The blank faces would mill around behind the peeling, rusted bars, bunched together so tightly that at times they could hardly move.
Their eyes would find places on the floor to get away from their current condition, or a space on the ceiling where they could take their mind.
Cuban prison guards have been noted for their cruelty. When deceased major league pitcher Jose Fernandez was imprisoned as a child for trying to escape the small communist nation off the Florida coast, he’d ask for milk to drink. A passing guard would spit in his face, and say, “Here, drink that!”
There was one face, however, that never wore the sullen, hollow-eyed look of the other prisoners. They could be old men, children, the middle aged. They all wore the same futile look. Except one cocky teenager who refused to let the prison life control his attitude.
Each occurrence Leduan Barthelemy was caught trying to escape Cuba—and it was 14 times—he would await his captors with a big grin. He was 17 when he was first caught trying to leave. He never cried. He never despaired that his life would be taken away.
“I would laugh at the guards and the police men, because they knew I was one of the Barthelemy brothers, and all of Cuba knew the Barthelemy brothers were trying to escape,” recalled Leduan, through an interpreter, his wife, Ligzania.
The youngest of the fighting Barthelemys, behind older brothers Yan and Rances, Leduan said, “I knew I was going home in a week. Yes, I would laugh at the prison guards. I was never scared. Getting put in jail was like a hobby for us. I think it’s why nothing scares me in the ring. I had to get out of Cuba, and I was going to keep trying and trying to get out. There was no place for a professional boxer in Cuba. That was impossible."
“My brothers and I always dreamed about being pro fighters and being millionaires and help our family have a better life. That’s what drove us. It’s why each time we got caught, we’d try again. Cuban authorities knew this. We didn’t care. You can call me brave, but I think that I’m only really brave in the ring. Outside the ring, I’m a calm guy. I always see the positive side of everything.”
Leduan, a rangy 28-year- old, 5-foot- 11 southpaw, is certainly looking forward to a positive outcome when he faces Eduard Ramirez, a 24-year- old Mexican southpaw, in a 10-round featherweight fight on the Premier Boxing Champions show Tuesday on FS1 from the Cannery Casino & Hotel in Las Vegas.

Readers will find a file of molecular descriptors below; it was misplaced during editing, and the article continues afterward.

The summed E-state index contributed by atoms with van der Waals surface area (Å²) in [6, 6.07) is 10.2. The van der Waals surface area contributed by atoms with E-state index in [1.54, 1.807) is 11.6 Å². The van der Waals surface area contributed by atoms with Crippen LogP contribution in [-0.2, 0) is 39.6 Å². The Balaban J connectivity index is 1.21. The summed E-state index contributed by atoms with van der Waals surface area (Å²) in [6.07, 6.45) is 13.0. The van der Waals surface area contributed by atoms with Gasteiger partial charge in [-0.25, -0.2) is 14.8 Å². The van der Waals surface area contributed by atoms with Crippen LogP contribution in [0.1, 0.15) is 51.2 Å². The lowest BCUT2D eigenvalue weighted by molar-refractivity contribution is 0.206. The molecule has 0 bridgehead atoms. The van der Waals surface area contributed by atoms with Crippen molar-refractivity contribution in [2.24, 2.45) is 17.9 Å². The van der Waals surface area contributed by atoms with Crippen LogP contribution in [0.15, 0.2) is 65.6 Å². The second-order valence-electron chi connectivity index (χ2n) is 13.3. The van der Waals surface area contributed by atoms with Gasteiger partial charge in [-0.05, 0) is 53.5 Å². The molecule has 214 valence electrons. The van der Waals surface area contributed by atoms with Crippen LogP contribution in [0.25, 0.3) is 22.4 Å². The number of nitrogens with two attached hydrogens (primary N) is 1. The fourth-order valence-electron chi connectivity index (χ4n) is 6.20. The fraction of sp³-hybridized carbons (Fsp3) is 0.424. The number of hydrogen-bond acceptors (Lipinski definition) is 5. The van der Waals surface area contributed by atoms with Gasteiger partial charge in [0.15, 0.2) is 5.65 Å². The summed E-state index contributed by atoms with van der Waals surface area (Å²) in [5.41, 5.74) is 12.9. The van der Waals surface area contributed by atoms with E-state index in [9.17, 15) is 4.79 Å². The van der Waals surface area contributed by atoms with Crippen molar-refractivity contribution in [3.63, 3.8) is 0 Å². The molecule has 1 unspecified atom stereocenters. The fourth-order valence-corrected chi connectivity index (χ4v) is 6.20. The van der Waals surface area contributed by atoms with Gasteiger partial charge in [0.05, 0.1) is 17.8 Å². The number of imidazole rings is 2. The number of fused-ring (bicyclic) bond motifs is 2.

Neither Barthelemy (13-0, 7 KOs) nor Ramirez (20-0- 2, 7 KOs) have ever lost.
“ I had to get out of Cuba, and I was going to keep trying and trying to get out. There was no place for a professional boxer in Cuba. That was impossible. ” Leduan Barthelemy
“I don’t really know much about Ramirez, other than he’s left handed like me,” Leduan said. “It’s going to be a good fight. Every Mexican fighter is brave and they have a lot of heart. I know he’s going to give everything he has, and so will I. I’ll need to keep my distance against him and use my jab. I’ll work my hands and my jab is one of my stringer punches.
“I’m going to wait for me to come to me and see what he has for me. After the first few rounds, I’ll have him figured out and win. It’s going to be a victory.”
Though considering what Leduan and his family endured in trying to escape from Cuba, you would think every day is a victory.
Rances was imprisoned far more times than Yan or Leduan. Since Fidel Castro’s death, Raúl Castro, Fidel’s brother, has taken over the island and could actually be worse than his older sibling. The Barthelemy brothers have tried to no avail to get their parents to the United States. The Barthelemy brothers also have a nation following them. But Yan had a more difficult time leaving Cuba, since the Cuban government spent money on him to become an Olympic gold medalist in the light flyweight division at the 2004 Summer Olympics in Athens, Greece.
Yan was derided as a traitor to his nation and was not allowed to return to Cuban. Rances and Leduan did have some latitude, since they weren’t as accomplished amateurs as Yan.
On April 28, 2008, Leduan escaped first to Mexico on a yacht under the cover of darkness. Then he and his family arrived in the United States a few days later, on May 1. It was Yan who sent the boat from the money he made as a pro.
“Being the younger brother of Yan and Rances was great for me growing up, because I followed in their steps,” Leduan said. “We never fought with each other. Yan is nine years older than me and our mother, Mayra Valera, was really strict with us. She never let us fight among each other. We had an uncle who boxed and that’s what started it for us.
“But I have my brothers to thank for everything. They stood by me in the bad times. My attitude came from them. I wouldn’t be here without them.”
- Leduan Barthelemy